As part of our month-long spotlight on boss battles, we’ve decided to dedicate this week to the bosses in The Legend of Zelda: Breath of the Wild.
Going in to Breath of the Wild, there was one of the four divine beasts I had never actually seen in any trailers or gameplay; Vah Ruta. Coincidentally, this is the one I ended up tackling first, due to an unexpected run-in with the Zora prince Sidon during my tower hunting. As far as Zelda dungeons go, Vah Ruta is quite different from what we’re used to. All things considered, it doesn’t take that long to complete. Your only real objective is to activate five terminals, as opposed to reaching the boss room, and once you have the dungeon map in your sheikha Slate, all the locations of the terminals are marked for you. Cleverly, the puzzle of these terminals is solved by manipulating the beast itself and the game’s physics engine. The Elephant-shaped Vah Ruta is constantly spitting water from its trunk, and by changing the angle of the trunk, you can manipulate the dungeon using the force of the water. This is a pretty clever way of designing a dungeon. It allows the use of water-based puzzle solving, without contributing to the poor reputation water-based dungeons have suffered in the past. It feels a lot like one of the longer shrines in the game, complete with guardian enemies and unclimbable walls. Unlike the larger Zelda dungeons of days passed, figuring out the puzzles within Vah Ruta wasn’t complex or contrived whatsoever, and instead of focusing on one ability, you had to make use of a good number of your arsenal to get the job done.
While not technically a part of the dungeon itself, I believe the short sequence just before link enters Vah Ruta is worth mention. It sees the player riding the Zora prince Sidon around Ruta like a jet ski while avoiding projectiles and waiting for an opportunity to strike it with electricity. This is one of the faster-paced sequences I’ve encountered in a Zelda game, and it was extremely enjoyable to partake in. It somewhat felt like an action sequence ripped out of Grand Theft Auto. Once you get into a good groove, you and Sidon become a well-oiled machine, and that feeling does wonders for his likeability as a character. It also gives an immediate use to the Zora tunic by requiring Link to use it to scale waterfalls coming out of the divine beast, thus showing the player how useful the item can be.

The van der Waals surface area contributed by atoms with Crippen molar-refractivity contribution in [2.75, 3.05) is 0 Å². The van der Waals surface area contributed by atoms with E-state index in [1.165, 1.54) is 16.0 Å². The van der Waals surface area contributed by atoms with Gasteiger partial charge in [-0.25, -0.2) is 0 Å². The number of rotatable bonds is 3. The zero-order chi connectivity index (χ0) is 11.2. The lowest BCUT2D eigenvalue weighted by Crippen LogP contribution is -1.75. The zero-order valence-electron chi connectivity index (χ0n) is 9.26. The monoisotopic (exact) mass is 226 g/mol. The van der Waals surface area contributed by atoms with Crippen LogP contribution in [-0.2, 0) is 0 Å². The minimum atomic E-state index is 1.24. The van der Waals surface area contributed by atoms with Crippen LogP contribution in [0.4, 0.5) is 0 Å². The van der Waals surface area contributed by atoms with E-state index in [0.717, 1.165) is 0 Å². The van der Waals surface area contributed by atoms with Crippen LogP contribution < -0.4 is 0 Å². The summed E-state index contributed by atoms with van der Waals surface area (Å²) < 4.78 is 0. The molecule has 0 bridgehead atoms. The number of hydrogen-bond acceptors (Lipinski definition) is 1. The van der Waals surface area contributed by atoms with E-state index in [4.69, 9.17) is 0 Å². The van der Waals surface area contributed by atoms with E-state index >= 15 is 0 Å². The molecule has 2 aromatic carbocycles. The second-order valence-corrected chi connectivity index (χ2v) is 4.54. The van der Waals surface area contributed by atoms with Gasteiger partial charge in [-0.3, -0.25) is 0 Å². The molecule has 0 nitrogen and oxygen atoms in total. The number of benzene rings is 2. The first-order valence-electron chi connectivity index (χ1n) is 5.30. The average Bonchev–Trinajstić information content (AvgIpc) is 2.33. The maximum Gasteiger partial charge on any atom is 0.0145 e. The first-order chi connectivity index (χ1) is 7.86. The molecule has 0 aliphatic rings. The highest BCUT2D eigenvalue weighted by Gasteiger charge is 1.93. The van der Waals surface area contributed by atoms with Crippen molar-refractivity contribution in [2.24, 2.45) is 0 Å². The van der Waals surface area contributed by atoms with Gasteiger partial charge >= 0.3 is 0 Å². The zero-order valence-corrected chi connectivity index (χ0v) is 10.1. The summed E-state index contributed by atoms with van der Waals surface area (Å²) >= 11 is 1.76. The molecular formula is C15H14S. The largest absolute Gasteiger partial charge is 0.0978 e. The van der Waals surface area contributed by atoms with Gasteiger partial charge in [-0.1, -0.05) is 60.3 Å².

The final aspect of the Vah Ruta encounter is, of course, the dungeon Boss; Waterblight Ganon. Unfortunately, this is where the experience falls flat. While the fight was fairly challenging at first, with the range of Waterblight Ganon’s spear making a direct assault very difficult, it soon devolves into a basic routine and a boring battle. Once you realize that Z-targeting the boss allows you easy headshots, it just becomes a matter of walking up to it and spamming your attack button once it’s down. Even when the boss limits your movement by flooding the room and leaving only four platforms on which to stand, things only become more tedious, not more difficult. If you’ve kept any guardian weapons on you, the fight becomes even more of a joke. It’s Queen Gohma levels of easy as far as Zelda bosses go, and sours what would have otherwise been an extremely enjoyable dungeon from start to finish. At the very least, the monster has a striking design that incorporates elements of Ganon himself, the guardians, and that dangerous purple slime spread out across Hyrule. Despite Waterblight Ganon’s lackluster fight, though, the Vah Ruta encounter was very satisfying and puts a welcome spin on the Zelda dungeon format.